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6 hidden treasures in Suffolk

Head into days of exploring, staying away with friends and family and discover some of the hidden treasures tucked away in Suffolk.

Masters of the air

In WWII, Suffolk and the rest of East Anglia hosted our American allies in airfields throughout the region.  There is now an upcoming war drama mini-series, entitled ‘Masters of the Air’ which is based on the actions of the Eighth Air Force of the United States Army Air Forces during this period.   There are still many remnants of the airfields, buildings and control towers to see today telling the story of how the county played its part in the war.  See what some of the airfields look like now and find out more about Suffolk’s American connections.

95th Bomb Group (H) Heritage Association, HorhamMany of the buildings at Horham have been renovated and it is now a museum

Charles Dickens – A regular visitor to Bury St Edmunds

The renowned writer of his time and still today, Charles Dickens, was a regular visitor to Bury St Edmunds.  It is in this historic market town, overlooked by the majestic cathedral that he read to captive audiences in the Athanaeum.  He stayed in the nearby, now boutique Hotel, The Angel, set on the medieval grid of the town and has aptly had a room named after him.  In 2012 on the anniversary of his birth, a Blue Plaque was erected at the Angel Hotel, to commemorate his visits.

The film ‘The Personal Life of David Copperfield’, was part-filmed in Bury St Edmunds with a nod to Dickens’ love of Bury St Edmunds the town which he also immortalised in his novel The Pickwick Papers.

Suffolk has played host to many stars of the screen and is the location for numerous tv programmes and films.  Harry Potter was ‘born’ in Lavenham, The Personal Life of David Copperfield was part-filmed in Bury St Edmunds.  More recently The Dig, the fascinating story behind the discovery of the Anglo Saxon burial ship at Sutton Hoo was again part-filmed in the county but also tells a Suffolk story.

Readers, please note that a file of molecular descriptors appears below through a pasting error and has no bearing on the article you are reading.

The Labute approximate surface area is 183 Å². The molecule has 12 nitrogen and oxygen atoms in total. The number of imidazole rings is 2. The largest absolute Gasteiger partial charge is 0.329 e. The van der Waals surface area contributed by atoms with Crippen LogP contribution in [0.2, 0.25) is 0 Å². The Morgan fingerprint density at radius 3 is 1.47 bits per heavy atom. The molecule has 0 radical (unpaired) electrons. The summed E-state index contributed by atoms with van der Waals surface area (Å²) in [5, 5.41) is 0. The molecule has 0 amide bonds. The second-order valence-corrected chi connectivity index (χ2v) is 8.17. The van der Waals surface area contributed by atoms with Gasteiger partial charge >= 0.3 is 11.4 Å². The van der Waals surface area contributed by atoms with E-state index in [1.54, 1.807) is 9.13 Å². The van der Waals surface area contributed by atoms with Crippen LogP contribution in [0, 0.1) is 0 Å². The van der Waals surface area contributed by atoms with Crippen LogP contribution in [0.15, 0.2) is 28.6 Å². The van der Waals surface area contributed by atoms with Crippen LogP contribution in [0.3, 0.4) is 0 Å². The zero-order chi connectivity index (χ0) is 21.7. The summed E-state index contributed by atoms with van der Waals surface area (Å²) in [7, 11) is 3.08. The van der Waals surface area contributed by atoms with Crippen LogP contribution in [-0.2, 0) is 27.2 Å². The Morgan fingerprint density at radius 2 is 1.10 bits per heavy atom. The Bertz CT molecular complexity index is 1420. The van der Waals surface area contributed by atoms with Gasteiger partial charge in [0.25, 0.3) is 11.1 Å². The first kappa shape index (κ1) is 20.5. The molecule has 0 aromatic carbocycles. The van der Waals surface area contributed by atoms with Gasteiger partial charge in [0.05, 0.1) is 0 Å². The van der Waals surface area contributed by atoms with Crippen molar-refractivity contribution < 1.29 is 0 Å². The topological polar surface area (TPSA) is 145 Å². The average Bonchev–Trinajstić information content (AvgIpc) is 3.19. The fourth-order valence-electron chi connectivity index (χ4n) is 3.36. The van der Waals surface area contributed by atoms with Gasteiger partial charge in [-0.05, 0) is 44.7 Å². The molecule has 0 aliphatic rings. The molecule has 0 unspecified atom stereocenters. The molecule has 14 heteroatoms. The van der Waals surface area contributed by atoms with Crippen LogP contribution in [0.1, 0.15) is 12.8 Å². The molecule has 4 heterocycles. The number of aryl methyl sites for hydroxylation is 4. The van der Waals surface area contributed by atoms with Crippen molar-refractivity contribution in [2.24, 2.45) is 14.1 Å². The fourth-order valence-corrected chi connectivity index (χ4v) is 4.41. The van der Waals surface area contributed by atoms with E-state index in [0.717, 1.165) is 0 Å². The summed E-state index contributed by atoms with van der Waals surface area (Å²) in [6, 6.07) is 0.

David Copperfield filmFilming the Private Life of David Copperfield on Angel Hill, Bury St Edmunds

Suffolk’s royal connections

Kings and Queens throughout the centuries have made their homes in Suffolk bringing with them tragedy, jubilation and the beginning of sporting traditions.

Edmund, the original patron saint of England ,was crowned King of East Anglia on Christmas Day 855.  Refusing to give up his Christian faith he was killed in November 869 by being tied to a tree, shot full of arrows and beheaded.

Although it is not known exactly where he died, his body was lain in a shrine at the Abbey of St Edmund in Bury St Edmunds which became one of the most famous and wealthy pilgrimage locations in England. For centuries the shrine was visited by various kings of England, many of whom gave generously to the abbey.  Sculptures and nods to St Edmund can be found throughout the historic town.  Read more of this fascinating story here.

Over towards the Suffolk Coast, Framlingham Castle was the setting for a succession crisis.  It was here in 1553 that Mary Tudor fled to avoid what may have been threats to her life.  After much discussion of whether a woman could or could not become Queen it was eventually decided that Mary could become England’s first official queen.  It was during her stay in her heavily fortified castle that she learnt the triumphant news.